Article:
I’ve heard it said, and frequently read it, that there is nowhere left on the planet to explore, anymore. I suppose that if what is meant by that is that there are no longer maps of whole countries or continents published that have ‘unexplored’ or ‘here be dragons’ printed over large, blank areas, then, yes, that is so. But if I go anywhere that I have not been to before, especially if I have read little or nothing about it, then I am exploring. I may not be contributing anything towards the sum total of human knowledge, but I am making discoveries for myself.

Thank heaven, though, that there are still areas of the Earth that are wildly beautiful and lawless, where outsiders, especially westerners, fear to tread, and life is cheap but the landscape is breathtaking.

Oh heavens, why on earth did I follow that blog?


Every now and again I get unfollowed. And every now and again I unfollow a blog. Is it a big deal? Should it be a big deal?

At first, it can seem hurtful to find that someone has unfollowed you on any sort of social media, but really it shouldn’t be. Somehow, I find that I now follow a huge number of blogs, most of which I love, and I do wish I had more time available to read them more fully and comment on them, but I don’t. This means that every now and again I sacrifice one for the common good.

But, never without good reason.

First up, one thing that does irritate me, is when I visit and read a blog, leave a response – sometimes a quite lengthy one – and never receive any sort of reply. One blog that I initially followed was like this, and when I had left several comments that were never even acknowledged, I went through their comments strings and found that they could not be bothered to reply to anyone.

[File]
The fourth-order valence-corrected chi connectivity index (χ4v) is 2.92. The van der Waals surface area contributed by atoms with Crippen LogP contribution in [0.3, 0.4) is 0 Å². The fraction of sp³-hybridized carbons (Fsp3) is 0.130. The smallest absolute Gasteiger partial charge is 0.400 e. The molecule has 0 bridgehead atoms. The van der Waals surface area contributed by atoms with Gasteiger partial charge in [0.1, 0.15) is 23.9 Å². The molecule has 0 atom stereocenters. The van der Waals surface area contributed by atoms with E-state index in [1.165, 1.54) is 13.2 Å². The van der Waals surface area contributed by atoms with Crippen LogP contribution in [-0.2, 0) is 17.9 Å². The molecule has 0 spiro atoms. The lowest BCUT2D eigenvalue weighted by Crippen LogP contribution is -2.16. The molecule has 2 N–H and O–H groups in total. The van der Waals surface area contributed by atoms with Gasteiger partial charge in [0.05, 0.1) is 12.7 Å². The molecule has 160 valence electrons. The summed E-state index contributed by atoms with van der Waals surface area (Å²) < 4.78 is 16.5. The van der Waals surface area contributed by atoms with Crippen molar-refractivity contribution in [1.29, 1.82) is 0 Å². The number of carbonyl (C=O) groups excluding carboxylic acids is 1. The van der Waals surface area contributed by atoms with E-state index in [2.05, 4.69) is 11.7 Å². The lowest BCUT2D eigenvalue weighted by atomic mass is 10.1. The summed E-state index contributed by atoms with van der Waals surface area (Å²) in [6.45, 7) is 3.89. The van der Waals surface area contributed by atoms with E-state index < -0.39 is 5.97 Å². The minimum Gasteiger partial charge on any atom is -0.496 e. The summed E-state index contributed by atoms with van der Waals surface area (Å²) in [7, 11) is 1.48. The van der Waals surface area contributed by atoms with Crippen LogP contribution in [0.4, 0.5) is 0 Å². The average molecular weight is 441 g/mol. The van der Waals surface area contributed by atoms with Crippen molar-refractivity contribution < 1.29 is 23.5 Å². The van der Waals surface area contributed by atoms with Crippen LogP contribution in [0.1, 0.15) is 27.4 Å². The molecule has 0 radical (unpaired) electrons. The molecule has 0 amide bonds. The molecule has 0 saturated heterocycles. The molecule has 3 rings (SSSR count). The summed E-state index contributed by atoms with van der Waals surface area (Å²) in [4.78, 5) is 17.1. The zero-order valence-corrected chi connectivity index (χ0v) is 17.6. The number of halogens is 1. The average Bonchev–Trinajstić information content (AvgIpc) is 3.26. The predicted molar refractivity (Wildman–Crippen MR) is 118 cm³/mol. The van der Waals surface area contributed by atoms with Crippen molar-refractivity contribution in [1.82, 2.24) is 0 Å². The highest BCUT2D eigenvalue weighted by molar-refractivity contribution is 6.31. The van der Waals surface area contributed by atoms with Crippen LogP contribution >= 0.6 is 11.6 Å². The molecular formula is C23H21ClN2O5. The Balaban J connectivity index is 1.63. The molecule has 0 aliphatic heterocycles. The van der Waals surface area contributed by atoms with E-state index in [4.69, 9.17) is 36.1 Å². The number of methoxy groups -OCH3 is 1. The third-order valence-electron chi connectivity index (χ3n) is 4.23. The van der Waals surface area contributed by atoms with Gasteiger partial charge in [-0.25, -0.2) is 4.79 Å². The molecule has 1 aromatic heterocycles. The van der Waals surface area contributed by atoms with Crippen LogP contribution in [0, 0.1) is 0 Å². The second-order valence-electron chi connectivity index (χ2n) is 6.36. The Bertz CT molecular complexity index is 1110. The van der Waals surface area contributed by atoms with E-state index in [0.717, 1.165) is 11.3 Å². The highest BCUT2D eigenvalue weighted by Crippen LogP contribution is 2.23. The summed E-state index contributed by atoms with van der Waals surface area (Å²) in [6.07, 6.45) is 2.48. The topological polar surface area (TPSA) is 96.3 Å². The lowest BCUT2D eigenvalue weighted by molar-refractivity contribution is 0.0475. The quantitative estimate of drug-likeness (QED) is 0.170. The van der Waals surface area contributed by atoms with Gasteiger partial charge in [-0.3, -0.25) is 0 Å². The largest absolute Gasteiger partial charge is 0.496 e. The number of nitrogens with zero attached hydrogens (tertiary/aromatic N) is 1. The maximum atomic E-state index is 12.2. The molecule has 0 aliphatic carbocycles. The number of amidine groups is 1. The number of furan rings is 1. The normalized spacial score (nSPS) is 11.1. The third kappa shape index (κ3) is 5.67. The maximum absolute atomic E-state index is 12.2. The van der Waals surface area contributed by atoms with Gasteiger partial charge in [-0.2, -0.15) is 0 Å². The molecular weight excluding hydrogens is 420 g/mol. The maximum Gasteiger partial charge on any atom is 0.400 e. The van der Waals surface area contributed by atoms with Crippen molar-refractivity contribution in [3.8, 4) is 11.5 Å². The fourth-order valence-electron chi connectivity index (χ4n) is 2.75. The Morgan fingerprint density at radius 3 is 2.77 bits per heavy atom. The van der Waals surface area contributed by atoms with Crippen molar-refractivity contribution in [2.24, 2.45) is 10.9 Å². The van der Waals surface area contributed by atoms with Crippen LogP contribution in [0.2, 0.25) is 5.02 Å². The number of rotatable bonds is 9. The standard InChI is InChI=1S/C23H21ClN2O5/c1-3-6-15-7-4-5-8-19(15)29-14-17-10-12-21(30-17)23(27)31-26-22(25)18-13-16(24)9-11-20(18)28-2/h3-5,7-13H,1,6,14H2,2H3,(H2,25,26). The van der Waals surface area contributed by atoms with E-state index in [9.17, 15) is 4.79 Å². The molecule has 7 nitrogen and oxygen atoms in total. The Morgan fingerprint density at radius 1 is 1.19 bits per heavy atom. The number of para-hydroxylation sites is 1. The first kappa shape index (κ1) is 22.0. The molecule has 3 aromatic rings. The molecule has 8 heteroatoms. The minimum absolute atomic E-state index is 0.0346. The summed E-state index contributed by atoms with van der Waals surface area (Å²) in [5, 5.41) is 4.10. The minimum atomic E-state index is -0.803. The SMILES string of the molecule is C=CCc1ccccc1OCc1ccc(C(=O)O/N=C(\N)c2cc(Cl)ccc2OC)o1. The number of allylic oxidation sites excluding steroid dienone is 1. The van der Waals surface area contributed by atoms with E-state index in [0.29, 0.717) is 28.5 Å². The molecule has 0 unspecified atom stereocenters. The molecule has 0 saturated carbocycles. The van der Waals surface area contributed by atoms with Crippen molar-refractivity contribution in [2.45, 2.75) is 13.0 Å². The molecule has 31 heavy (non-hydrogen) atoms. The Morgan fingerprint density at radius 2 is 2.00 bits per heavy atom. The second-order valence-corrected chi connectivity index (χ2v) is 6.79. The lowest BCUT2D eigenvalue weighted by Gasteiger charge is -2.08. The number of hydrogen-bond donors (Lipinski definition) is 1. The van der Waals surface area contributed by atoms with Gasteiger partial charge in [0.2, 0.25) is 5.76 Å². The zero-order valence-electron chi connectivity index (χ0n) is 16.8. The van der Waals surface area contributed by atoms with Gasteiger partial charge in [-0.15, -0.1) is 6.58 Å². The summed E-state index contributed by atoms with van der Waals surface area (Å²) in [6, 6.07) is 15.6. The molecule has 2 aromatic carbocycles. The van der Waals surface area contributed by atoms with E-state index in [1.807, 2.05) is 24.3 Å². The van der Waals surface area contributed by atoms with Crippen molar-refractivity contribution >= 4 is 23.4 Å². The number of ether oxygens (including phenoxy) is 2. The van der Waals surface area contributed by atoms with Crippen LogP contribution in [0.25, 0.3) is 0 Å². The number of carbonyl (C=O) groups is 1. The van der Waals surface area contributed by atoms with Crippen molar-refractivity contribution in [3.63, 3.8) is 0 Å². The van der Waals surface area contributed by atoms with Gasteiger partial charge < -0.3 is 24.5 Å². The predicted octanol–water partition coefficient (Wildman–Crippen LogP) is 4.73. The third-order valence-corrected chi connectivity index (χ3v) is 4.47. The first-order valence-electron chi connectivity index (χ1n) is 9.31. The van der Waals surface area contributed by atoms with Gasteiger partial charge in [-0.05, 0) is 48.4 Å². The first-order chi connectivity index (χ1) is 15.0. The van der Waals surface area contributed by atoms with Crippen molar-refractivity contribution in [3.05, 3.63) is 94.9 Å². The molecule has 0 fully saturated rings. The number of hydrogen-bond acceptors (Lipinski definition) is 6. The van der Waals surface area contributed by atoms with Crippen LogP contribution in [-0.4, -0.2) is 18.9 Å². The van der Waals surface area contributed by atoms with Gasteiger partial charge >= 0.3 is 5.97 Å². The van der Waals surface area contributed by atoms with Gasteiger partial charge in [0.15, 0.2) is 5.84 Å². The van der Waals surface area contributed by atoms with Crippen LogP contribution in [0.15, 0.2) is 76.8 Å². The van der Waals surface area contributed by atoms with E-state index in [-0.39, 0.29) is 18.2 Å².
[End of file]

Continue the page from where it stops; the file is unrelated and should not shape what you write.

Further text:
Instant unfollow. I dislike rudeness.

What other reasons?

Okay, so maybe I was attracted to your blog initially by the posts about cuddly kittens and home baking, but now the focus of your posts has shifted to motor vehicle maintenance and origami, and I feel my interest is waning. It’s time to move on. Don’t take it badly – what we had was good, but we all grow and develop and change over the years, and what was once right for both of us now leaves at least one of us empty. I wish you well, but I’m leaving you for another.

A little like the above, perhaps I found your blog through a particular post that interested me, but since then it seems that every post is on subjects that don’t. I’m sorry, I gave it a few months, I gave it a good try, but it’s just not doing it for me. Bye bye.

I unfollowed one blog because every post was a long moan about other people. Sorry, there was no pleasure to be had in reading that one.

Perhaps I notice that where your blog was originally full of carefully argued points and good language, it has become home now to foul-mouthed polemics and crude language in general. Hmm, perhaps you should take this one personally. I won’t be the only one to leave.